There are many family-style hotels in Jerusalem. If you are traveling with small children, we advise you to pay attention to the Dan Hotel chain, as they do not charge additional fees for babies. Couples will also like Ramat Rachel and Mount Zion Hotel with multi-room suites, a kitchenette and living room, a playground in the courtyard, and swimming pools for adults and children.
For those who prefer luxury service, we pay attention to the five-star hotels American Colony Hotel, Inbal Jerusalem, Waldorf Astoria Jerusalem, Herbert Samuel Hotel, which are located within 2 km from the city center. The luxury hotels have a relaxed atmosphere, gourmet cuisine, fitness centers, landscaped gardens, a swimming pool, and patio bars.
Budget travelers focus on hostels, apartments and guesthouses. Prices for a room with a bathroom are about 55 euros, a double room is 80-90 euros with breakfast. A small apartment for two costs about 120 euros.
The cost of two-star hotels starts from 225 shekels, 25 shekels more expensive than a hotel with three stars from 250 shekels per day. Rooms in 5-star hotels will cost from 965 shekels.
Car rental is available for visitors who plan to visit the Jerusalem area. In the Old Town, it is difficult to get around by car due to narrow streets, constant traffic congestion and a lot of entry restrictions. If you are picked up from the airport by Ben Gurion – Jerusalem transfer, it is convenient because the driver will meet you upon arrival, help you with your luggage and take you safely in the right direction along the optimal route. The disadvantage of rental companies (Avis, Eldan, Sixt, Budjet, Hertz, Albar) is that the rented car can break down at any time, plus you need to study the route yourself, pay highway entry fees, parking fees (from 10 shekels per hour) and gasoline, which costs from 7 shekels per liter.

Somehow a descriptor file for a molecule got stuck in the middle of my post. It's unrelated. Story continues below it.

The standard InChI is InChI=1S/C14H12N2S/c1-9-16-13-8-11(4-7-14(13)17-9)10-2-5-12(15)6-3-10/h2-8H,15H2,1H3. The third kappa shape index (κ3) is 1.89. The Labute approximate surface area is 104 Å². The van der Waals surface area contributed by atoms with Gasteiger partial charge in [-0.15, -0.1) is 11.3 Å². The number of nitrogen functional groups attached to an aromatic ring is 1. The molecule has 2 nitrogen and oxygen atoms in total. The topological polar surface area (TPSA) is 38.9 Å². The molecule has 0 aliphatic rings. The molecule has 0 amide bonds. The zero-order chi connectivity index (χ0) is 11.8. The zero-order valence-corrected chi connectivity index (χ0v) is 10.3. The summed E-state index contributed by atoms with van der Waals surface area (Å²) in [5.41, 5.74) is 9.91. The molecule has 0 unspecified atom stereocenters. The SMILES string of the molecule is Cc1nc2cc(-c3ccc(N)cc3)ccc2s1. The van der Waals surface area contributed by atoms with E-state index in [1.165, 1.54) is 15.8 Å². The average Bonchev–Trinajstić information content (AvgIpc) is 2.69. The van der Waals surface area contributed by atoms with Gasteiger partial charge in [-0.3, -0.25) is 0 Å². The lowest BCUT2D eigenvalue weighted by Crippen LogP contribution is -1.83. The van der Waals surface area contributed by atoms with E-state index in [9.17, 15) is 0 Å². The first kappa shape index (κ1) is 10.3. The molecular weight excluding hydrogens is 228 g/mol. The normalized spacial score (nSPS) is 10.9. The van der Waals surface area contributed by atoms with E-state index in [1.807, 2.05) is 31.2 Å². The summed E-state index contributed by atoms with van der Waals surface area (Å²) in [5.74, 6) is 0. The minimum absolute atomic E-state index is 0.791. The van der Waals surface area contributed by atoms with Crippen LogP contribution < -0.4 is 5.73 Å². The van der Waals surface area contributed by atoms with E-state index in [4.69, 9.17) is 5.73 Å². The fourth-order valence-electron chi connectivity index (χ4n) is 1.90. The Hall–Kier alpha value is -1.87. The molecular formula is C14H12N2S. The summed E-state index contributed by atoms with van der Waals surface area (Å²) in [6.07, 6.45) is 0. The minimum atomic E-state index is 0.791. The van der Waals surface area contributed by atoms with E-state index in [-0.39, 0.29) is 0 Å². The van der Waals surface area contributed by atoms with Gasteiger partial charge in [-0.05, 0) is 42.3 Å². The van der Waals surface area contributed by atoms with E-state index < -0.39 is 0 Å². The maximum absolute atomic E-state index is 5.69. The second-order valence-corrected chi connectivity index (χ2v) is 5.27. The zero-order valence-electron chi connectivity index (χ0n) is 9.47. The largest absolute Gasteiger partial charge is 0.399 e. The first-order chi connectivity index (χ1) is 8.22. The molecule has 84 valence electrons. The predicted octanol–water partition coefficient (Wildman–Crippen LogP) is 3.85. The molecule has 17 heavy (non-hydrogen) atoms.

Jerusalem is welcoming for shopaholics too. There are shops with unique things, fur and leather goods, stylish clothes and shoes, oriental sweets, ceramic painted utensils by local craftsmen. The pedestrian streets Ben Yehuda and Nahalat Shiva, with a large number of shops with authentic souvenirs and works of art, will help you bypass the Chinese forgeries.
In the shopping malls of Jerusalem, look out for high quality Israeli brands such as Tamnoon, Cassidi, Zebr, Delta. There are more than 100 stores in the Malha shopping center.
Israeli cosmetics brands Ahava, Premier, Beauty Life, Vero Nika, Mon Platin, Yes to …, Minus, Kedem are famous all over the world. The largest beauty store is located on Ben Yehuda Street especially for beauty lovers.
Israel is also famous for its jewelry. Any self-respecting gemstone specialist has a good opinion of Israeli diamonds. A branch of the Diamond Exchange is located in Jerusalem. A wide selection of ready-made silver and gold products can be found in Magnolia, Ophir and Baltinedter Bros.
Gourmets who prefer gourmet cuisine can safely go to the Feingold Court area where restaurants of Italian and French cuisine are located. Dinner for two will cost around 250 shekels.
Ben Yehuda Boulevard has nice and stylish cafes and bars. Inexpensive, home-style and hearty food can be found in restaurants with Jewish cuisine or chain bistros in Nahalat Shiva quarter, Rivlin street and Ein Karem area. For lunch in a public catering service for one person, you will pay about 50 shekels.